The sun was just beginning to rise over the temple walls, the tide of love and energetic excitement was receding momentarily, and it was time for chai.

Go to Part V.

Go back to Part III.


Eyes Open Meditation, Part III

Later that day when the parade began, the streets surrounding the temple had become the temple itself. Shiva Nataraja was at large in the outside world, with Shivakamasundari following closely behind him. The dikshitars had carried the large murtis up five flights of stairs in an outdoor loading dock built specifically for the purpose of loading the deities onto the carts that would carry them through the town. The carts were a beautiful sculpture of wood and stone; they were about six stories high, with god and goddess on the top floor. The wheels were taller than I, and the whole thing was decorated in tapestries and fine cloth. Of course Shiva and company were decked out in their finest bling as well.

There were long, thick ropes, as thick as the palanquin logs, that were used to pull the carts through the streets. And since the streets had become the temple, many people were not wearing shoes. Massive amounts of humans were laughing and pulling and stepping on each others toes to provide seva, service to Shiva, by carrying him through the town. You could not not laugh at the entire spectacle. Who would think to celebrate in such a way? Women were drawing beautifulmandalas in the streets with rice flour as a sort of red carpet for these statues. And all just to honor Consciousness, life, the full spectrum of being. The culture of south India is all about ananda, bliss, on this day.

As the hours passed, the throngs of people in the streets got bigger, more crowded. Everywhere we went, the westerners in saris and lungis were a definite attraction. Indian people have perfected the stare, but it always felt very benevolent, loving even, as though they were proud to share their culture. We took turns pulling the carts and walking beside them and sometimes our group stayed together and sometimes we broke up into smaller groups. You had to really pay attention to stick together in the large bustling crowds. At one point in the afternoon I decided that I just wanted to be immersed in the joy of the crowd on my own, so I let my friends in front of me get further ahead until I was absorbed in laughing, dark brown skin. The mass of humanity was like a current of consciousness moving through the streets, with others on the sides shoring up the banks of the river. I settled into a space on a bank in order to watch the immense carts travel by. Indian ladies and children near me smiled and laughed and asked if I was enjoying myself. A bull was walking through the center of the street against the tide. Nobody was about to stop him.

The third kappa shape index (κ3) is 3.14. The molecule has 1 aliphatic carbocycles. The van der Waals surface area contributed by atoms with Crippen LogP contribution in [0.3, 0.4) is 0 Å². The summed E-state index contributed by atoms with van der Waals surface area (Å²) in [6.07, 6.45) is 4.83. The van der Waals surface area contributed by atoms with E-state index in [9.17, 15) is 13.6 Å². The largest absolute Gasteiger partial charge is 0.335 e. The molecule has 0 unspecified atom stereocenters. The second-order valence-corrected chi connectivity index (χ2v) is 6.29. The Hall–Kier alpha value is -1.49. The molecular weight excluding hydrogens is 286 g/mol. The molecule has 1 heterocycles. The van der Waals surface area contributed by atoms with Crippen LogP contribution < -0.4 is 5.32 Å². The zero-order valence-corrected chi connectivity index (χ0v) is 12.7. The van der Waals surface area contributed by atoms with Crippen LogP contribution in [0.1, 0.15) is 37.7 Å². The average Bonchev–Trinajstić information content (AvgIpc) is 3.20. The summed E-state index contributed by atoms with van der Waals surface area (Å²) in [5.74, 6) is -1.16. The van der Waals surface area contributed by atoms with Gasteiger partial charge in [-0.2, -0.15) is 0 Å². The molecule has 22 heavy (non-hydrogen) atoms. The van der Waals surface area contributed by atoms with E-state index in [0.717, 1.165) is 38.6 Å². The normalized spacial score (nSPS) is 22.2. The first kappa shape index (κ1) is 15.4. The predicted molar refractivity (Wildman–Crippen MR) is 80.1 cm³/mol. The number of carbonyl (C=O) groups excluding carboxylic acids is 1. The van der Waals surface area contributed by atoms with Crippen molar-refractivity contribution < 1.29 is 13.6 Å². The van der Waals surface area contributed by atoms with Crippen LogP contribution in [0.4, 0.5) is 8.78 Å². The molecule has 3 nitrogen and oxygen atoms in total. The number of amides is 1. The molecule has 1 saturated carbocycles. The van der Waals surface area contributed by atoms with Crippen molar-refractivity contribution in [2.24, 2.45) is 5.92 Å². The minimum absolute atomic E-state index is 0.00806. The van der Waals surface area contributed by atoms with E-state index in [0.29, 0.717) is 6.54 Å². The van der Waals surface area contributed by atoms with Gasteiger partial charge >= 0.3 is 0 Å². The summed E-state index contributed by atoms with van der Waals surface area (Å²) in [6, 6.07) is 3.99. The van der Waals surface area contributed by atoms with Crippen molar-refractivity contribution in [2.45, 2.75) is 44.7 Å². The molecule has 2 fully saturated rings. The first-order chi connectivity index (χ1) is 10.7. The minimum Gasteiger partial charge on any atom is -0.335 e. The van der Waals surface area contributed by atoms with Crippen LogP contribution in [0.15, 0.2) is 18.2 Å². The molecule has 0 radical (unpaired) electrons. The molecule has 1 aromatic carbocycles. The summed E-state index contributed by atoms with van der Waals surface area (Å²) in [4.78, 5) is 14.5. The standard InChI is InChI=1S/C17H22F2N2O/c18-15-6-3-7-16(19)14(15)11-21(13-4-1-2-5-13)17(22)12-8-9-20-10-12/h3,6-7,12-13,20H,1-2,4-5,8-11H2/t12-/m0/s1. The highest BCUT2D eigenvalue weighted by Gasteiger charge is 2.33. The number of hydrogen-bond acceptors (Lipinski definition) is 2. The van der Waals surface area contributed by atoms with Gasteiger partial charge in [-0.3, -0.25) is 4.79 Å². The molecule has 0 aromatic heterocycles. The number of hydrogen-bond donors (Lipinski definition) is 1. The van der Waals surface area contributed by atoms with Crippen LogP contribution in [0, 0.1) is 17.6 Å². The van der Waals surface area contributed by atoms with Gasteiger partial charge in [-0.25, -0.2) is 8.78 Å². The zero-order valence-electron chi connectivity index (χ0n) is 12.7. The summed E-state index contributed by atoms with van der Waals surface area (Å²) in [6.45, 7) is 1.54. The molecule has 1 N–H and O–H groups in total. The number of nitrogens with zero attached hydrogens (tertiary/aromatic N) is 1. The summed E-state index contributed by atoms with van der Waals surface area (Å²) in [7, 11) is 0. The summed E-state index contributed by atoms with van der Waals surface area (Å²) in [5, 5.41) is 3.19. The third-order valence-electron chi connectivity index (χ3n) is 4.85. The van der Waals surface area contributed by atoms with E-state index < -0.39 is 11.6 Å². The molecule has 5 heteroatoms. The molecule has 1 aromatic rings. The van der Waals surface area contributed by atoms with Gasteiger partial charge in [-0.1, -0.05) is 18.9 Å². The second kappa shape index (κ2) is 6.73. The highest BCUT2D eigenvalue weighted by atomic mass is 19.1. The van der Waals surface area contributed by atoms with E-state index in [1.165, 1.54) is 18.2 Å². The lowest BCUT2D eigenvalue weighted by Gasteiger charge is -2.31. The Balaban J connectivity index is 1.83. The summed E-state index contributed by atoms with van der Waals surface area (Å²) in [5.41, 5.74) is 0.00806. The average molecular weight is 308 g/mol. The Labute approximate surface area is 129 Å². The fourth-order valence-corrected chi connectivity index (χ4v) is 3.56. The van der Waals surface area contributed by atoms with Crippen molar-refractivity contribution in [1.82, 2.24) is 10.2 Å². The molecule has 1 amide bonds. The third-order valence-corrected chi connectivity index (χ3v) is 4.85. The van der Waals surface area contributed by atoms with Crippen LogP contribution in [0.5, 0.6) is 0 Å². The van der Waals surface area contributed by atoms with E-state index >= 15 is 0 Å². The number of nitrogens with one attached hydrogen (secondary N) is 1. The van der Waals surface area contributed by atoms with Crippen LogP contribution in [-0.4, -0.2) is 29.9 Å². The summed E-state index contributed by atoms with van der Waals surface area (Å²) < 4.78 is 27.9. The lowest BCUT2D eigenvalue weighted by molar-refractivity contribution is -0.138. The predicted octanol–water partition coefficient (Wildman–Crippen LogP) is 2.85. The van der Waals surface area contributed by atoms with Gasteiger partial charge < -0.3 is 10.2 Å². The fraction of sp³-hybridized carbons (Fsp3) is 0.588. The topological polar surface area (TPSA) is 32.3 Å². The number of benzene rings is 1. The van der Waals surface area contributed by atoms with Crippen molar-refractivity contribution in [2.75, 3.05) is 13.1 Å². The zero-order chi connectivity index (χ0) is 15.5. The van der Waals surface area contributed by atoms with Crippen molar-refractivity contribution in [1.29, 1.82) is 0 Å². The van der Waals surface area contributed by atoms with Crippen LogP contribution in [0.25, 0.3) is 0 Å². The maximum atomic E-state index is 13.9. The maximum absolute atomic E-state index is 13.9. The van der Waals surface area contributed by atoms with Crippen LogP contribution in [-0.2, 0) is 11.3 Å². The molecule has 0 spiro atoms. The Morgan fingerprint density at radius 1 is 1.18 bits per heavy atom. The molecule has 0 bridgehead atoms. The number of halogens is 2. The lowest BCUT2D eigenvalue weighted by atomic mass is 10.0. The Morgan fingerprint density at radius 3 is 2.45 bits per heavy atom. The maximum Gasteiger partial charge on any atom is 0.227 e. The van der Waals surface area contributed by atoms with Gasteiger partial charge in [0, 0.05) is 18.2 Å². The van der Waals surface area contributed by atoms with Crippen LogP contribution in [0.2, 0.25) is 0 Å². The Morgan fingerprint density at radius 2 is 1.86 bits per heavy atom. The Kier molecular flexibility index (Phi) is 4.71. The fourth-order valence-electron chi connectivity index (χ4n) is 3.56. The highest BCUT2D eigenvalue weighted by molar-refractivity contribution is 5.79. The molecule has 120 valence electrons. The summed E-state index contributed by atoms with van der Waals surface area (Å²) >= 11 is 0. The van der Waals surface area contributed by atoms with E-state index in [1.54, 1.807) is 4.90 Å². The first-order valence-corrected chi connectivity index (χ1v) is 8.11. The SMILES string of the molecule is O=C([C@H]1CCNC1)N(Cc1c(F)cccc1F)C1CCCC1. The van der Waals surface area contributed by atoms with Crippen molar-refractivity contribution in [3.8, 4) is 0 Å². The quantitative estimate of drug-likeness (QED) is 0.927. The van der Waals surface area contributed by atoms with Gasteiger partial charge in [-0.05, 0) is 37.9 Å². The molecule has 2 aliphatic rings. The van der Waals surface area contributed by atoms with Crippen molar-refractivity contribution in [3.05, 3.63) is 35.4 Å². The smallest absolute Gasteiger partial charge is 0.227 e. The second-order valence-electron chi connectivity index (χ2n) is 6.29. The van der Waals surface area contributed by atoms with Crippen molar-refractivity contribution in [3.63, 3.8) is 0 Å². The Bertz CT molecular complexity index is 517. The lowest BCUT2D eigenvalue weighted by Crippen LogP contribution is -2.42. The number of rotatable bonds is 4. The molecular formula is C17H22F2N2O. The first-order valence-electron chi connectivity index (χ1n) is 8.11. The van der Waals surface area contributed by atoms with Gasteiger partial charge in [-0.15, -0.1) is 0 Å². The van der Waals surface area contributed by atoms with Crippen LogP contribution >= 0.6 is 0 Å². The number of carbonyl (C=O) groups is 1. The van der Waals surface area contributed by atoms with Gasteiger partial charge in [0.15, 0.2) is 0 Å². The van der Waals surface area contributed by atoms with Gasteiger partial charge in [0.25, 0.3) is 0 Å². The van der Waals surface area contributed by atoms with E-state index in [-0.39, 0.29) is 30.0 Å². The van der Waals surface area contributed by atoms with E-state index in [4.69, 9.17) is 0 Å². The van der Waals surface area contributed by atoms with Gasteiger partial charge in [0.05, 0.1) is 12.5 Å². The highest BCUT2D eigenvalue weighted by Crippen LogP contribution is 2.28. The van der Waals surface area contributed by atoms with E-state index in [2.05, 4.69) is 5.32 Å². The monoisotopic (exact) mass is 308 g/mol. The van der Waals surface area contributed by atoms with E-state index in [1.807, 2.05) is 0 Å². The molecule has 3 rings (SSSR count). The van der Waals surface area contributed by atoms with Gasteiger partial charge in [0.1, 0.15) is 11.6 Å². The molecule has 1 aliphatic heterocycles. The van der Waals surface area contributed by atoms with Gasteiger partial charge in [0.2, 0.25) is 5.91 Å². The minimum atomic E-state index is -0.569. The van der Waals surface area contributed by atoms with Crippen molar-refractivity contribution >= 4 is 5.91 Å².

After a short while, a friend from our group appeared a few metres away in the crowd. “Are you alone?” she mouthed. “We’re going this way.” And she pointed behind the street to an alley where we could catch up with the others and take our place at the loading dock to watch Shiva and Shivakamasundari disembark after a long days’ journey. We raced through the alleyway, over motorcycles and gullies, around little children, being careful not to step in cow dung, and finally climbed the same five flights of stairs on which the dikshitars had carried the heavy palanquins earlier that day and a lifetime ago. I was so thankful to have a seat after all that time.